An application funded with the release of Federal funds through a grant award, does not constitute, or imply, compliance with Federal regulations.  Funded organizations are responsible for ensuring that their activities comply with all applicable Federal regulations.

Grantees are subject to the limitations set forth in 45 CFR Part 74, Subpart E-Special Provisions for Awards to Commercial Organizations (45 CFR §74.81_Prohibition against profit), which states that, "... no HHS funds may be paid as profit to any recipient even if the recipient is a commercial organization.  Profit is any amount in excess of allowable direct and indirect costs."

Grantees are also subject to the requirements of 45 CFR Part 87, Equal Treatment for Faith-Based Organizations: "Direct Federal grants, sub-award funds, or contracts under this ACF program shall not be used to support inherently religious activities such as religious instruction, worship, or proselytization. Therefore, organizations must take steps to separate, in time or location, their inherently religious activities from the services funded under this program.  Regulations pertaining to the Equal Treatment for Faith-Based Organizations, which includes the prohibition against Federal funding of inherently religious activities, can be found at the HHS web site at: http://www.hhs.gov/fbci/waisgate21.pdf.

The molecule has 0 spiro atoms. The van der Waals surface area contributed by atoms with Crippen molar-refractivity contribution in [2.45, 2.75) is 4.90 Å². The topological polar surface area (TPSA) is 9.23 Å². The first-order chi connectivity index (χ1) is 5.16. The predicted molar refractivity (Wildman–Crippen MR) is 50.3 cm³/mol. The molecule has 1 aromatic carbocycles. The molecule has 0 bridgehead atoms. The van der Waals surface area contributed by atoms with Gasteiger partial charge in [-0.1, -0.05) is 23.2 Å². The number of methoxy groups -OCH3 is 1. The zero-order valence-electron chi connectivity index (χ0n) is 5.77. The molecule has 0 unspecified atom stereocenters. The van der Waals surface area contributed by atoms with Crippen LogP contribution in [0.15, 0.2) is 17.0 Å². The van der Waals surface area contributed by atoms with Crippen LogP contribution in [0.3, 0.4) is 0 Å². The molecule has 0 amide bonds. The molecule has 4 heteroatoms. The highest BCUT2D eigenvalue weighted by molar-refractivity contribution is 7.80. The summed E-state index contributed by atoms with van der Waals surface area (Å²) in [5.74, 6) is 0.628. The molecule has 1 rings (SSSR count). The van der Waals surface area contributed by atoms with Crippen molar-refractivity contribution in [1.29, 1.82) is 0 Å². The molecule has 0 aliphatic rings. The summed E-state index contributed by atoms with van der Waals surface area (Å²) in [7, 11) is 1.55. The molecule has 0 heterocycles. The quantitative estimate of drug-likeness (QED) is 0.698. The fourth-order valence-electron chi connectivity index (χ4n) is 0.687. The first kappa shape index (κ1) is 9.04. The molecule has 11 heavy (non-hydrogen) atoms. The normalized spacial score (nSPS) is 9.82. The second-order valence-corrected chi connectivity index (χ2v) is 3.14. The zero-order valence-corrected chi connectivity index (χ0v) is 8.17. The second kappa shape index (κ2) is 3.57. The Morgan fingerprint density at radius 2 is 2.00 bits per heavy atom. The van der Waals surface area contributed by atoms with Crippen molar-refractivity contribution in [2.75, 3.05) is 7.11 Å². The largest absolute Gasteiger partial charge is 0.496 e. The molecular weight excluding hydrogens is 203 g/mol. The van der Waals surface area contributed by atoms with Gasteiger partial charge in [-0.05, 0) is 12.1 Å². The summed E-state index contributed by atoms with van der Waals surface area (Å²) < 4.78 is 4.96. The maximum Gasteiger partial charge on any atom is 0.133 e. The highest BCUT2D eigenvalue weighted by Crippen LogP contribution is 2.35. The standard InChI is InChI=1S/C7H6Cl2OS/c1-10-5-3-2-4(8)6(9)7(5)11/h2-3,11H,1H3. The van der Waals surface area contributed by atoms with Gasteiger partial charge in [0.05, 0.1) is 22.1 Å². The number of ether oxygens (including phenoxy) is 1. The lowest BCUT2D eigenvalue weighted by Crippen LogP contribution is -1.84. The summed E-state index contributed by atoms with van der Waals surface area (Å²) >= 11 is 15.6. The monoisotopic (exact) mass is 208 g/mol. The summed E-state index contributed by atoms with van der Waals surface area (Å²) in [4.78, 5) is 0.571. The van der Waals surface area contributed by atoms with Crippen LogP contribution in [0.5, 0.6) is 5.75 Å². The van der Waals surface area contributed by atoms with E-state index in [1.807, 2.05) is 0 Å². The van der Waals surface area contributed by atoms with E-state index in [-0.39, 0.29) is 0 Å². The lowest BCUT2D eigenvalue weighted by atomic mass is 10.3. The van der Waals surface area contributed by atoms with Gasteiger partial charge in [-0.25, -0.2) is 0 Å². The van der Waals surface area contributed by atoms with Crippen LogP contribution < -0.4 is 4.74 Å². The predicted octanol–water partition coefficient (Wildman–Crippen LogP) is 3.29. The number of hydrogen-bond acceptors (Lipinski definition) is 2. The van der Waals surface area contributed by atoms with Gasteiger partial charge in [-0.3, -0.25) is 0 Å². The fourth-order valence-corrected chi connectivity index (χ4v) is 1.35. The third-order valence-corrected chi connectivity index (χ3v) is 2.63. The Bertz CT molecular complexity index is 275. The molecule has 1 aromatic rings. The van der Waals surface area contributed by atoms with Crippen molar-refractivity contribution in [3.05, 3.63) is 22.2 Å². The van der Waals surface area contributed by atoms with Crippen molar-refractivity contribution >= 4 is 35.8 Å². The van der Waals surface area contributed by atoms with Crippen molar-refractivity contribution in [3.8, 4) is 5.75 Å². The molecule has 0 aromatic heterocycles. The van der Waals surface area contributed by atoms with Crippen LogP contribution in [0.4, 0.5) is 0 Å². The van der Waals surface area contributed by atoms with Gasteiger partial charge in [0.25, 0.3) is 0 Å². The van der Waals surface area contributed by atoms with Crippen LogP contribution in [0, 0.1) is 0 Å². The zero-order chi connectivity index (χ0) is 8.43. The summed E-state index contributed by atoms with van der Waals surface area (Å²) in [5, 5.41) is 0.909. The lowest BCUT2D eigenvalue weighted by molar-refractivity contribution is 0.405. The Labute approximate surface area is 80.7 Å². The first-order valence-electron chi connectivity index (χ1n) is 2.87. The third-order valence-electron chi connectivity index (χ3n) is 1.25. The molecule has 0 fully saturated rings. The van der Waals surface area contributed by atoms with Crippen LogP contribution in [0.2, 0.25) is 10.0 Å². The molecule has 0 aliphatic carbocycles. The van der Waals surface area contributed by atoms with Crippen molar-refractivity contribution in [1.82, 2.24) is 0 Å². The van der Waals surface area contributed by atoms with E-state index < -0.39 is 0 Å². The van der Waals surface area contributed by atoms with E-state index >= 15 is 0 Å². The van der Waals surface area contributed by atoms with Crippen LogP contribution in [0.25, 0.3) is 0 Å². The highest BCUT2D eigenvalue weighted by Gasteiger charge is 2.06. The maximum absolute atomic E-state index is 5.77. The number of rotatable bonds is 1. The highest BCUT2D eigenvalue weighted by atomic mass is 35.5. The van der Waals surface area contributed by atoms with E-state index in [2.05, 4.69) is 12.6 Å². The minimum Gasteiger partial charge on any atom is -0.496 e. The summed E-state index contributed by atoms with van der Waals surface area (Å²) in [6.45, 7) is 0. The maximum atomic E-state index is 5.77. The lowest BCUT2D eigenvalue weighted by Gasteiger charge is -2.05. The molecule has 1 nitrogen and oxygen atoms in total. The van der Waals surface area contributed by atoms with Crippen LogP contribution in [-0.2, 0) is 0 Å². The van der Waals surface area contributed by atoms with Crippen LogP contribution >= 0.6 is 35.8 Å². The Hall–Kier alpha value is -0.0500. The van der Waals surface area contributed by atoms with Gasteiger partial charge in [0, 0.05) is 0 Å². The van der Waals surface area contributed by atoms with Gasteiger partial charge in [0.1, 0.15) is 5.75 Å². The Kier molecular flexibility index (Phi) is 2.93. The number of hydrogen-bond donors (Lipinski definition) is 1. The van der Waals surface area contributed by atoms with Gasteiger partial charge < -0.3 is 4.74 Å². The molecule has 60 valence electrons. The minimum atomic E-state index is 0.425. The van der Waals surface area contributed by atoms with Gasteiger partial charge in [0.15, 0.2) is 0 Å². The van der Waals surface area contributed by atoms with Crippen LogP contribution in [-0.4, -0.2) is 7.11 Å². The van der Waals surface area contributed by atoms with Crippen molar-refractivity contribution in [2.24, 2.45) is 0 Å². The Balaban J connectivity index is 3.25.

A faith-based organization receiving HHS funds retains its independence from Federal, State, and local governments, and may continue to carry out its mission, including the definition, practice, and expression of its religious beliefs. For example, a faith-based organization may use space in its facilities to provide secular programs or services funded with Federal funds without removing religious art, icons, scriptures, or other religious symbols. In addition, a faith-based organization that receives Federal funds retains its authority over its internal governance, and it may retain religious terms in its organization's name, select its board members on a religious basis, and include religious references in its organization's mission statements and other governing documents in accordance with all program requirements, statutes, and other applicable requirements governing the conduct of HHS funded activities."  Additional information on "Understanding the Regulations Related to the Faith-Based and Community Initiative" can be found at: http://www.hhs.gov/fbci/regulations/index.html.